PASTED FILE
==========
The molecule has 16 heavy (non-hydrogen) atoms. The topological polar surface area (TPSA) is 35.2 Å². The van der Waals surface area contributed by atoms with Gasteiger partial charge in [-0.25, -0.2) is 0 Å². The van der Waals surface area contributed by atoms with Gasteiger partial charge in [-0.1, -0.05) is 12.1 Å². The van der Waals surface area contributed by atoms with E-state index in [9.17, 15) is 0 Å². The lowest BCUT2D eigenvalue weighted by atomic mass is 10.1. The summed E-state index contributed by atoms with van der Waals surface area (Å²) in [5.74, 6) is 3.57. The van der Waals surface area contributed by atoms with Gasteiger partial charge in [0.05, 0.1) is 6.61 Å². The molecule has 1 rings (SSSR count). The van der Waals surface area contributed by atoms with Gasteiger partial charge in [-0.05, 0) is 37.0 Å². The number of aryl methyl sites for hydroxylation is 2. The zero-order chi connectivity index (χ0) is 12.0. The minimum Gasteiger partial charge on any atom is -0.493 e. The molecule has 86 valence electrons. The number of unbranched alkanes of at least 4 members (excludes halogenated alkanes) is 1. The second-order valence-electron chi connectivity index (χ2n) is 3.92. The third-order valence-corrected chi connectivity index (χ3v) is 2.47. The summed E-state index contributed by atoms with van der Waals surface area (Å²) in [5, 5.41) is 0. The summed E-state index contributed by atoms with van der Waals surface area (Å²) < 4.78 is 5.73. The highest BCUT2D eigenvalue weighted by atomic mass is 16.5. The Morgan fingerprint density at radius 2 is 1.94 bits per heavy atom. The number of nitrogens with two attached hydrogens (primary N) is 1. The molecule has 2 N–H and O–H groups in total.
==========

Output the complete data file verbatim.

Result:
The molecule has 16 heavy (non-hydrogen) atoms. The topological polar surface area (TPSA) is 35.2 Å². The van der Waals surface area contributed by atoms with Gasteiger partial charge in [-0.25, -0.2) is 0 Å². The van der Waals surface area contributed by atoms with Gasteiger partial charge in [-0.1, -0.05) is 12.1 Å². The van der Waals surface area contributed by atoms with E-state index in [9.17, 15) is 0 Å². The lowest BCUT2D eigenvalue weighted by atomic mass is 10.1. The summed E-state index contributed by atoms with van der Waals surface area (Å²) in [5.74, 6) is 3.57. The van der Waals surface area contributed by atoms with Gasteiger partial charge in [0.05, 0.1) is 6.61 Å². The molecule has 1 rings (SSSR count). The van der Waals surface area contributed by atoms with Gasteiger partial charge in [-0.05, 0) is 37.0 Å². The number of aryl methyl sites for hydroxylation is 2. The zero-order chi connectivity index (χ0) is 12.0. The minimum Gasteiger partial charge on any atom is -0.493 e. The molecule has 86 valence electrons. The number of unbranched alkanes of at least 4 members (excludes halogenated alkanes) is 1. The second-order valence-electron chi connectivity index (χ2n) is 3.92. The third-order valence-corrected chi connectivity index (χ3v) is 2.47. The summed E-state index contributed by atoms with van der Waals surface area (Å²) in [5, 5.41) is 0. The summed E-state index contributed by atoms with van der Waals surface area (Å²) < 4.78 is 5.73. The highest BCUT2D eigenvalue weighted by atomic mass is 16.5. The Morgan fingerprint density at radius 2 is 1.94 bits per heavy atom. The number of nitrogens with two attached hydrogens (primary N) is 1. The molecule has 2 N–H and O–H groups in total.